I look through my camera down into the Don River Valley. I’m standing on the north sidewalk of the Prince Edward Viaduct — more popularly known as the Bloor Viaduct — a bridge built between 1915 and 1918 to span the valley and connect Toronto’s east neighbourhoods to its downtown core. The traffic on the bridge is urban and frenetic; the valley floor, caught on my viewfinder fifty metres below, is natural and idyllic. I’m physically fixed in the city proper, but my mind is lost in the primal ravine, a lush green expanse with its own complex system of creeks and rivers extending for miles into the city in all directions. I’m standing in a spot I ought to know well: it’s less than a ten-minute walk from my home and on a thoroughfare I cross and re-cross at least twice a day. Travelling “up here” my movement is constrained, like a chess piece, by the urban grid. “Down there” the travel restrictions are fewer, and more mysterious: I can wander, amble, meander, and explore.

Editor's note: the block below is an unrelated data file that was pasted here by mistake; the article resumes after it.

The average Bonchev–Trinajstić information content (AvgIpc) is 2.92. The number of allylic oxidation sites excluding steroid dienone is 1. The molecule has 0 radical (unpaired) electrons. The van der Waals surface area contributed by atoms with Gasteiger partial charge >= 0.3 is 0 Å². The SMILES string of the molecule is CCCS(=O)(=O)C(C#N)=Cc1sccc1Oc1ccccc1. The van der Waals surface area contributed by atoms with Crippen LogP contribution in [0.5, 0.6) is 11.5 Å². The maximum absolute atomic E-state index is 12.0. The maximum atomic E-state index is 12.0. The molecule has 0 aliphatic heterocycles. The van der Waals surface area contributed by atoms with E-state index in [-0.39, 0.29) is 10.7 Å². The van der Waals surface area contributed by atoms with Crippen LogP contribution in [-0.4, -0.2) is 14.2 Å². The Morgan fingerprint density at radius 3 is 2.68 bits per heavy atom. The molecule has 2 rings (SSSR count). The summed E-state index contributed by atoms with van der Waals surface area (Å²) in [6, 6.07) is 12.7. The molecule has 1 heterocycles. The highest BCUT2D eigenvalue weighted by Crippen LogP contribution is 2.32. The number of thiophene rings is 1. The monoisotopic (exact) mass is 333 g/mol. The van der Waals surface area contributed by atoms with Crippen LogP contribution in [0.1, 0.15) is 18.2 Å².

-Robert Burley

“a genuinely significant and timeless book”
John Stilgoe, Landscape Historian, Harvard University

“an incredible visual tour that brings to life the strange juxtapositions between urban and rustic that characterize Toronto”
Alex Bozikovic, Globe and Mail

“This highly personal, harmonic effort forces you to reconsider what a park is, and in doing so will forever change the way you see the city that you thought you knew.”
Charles A. Birnbaum, The Cultural Landscape Foundation

An Enduring Wilderness: Toronto’s Natural Parklands
Published by ECW Press, 2017

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Note: The author does not recommend the eBook versions of this book.

FOR MORE INFORMATION SEE: An Enduring Wilderness.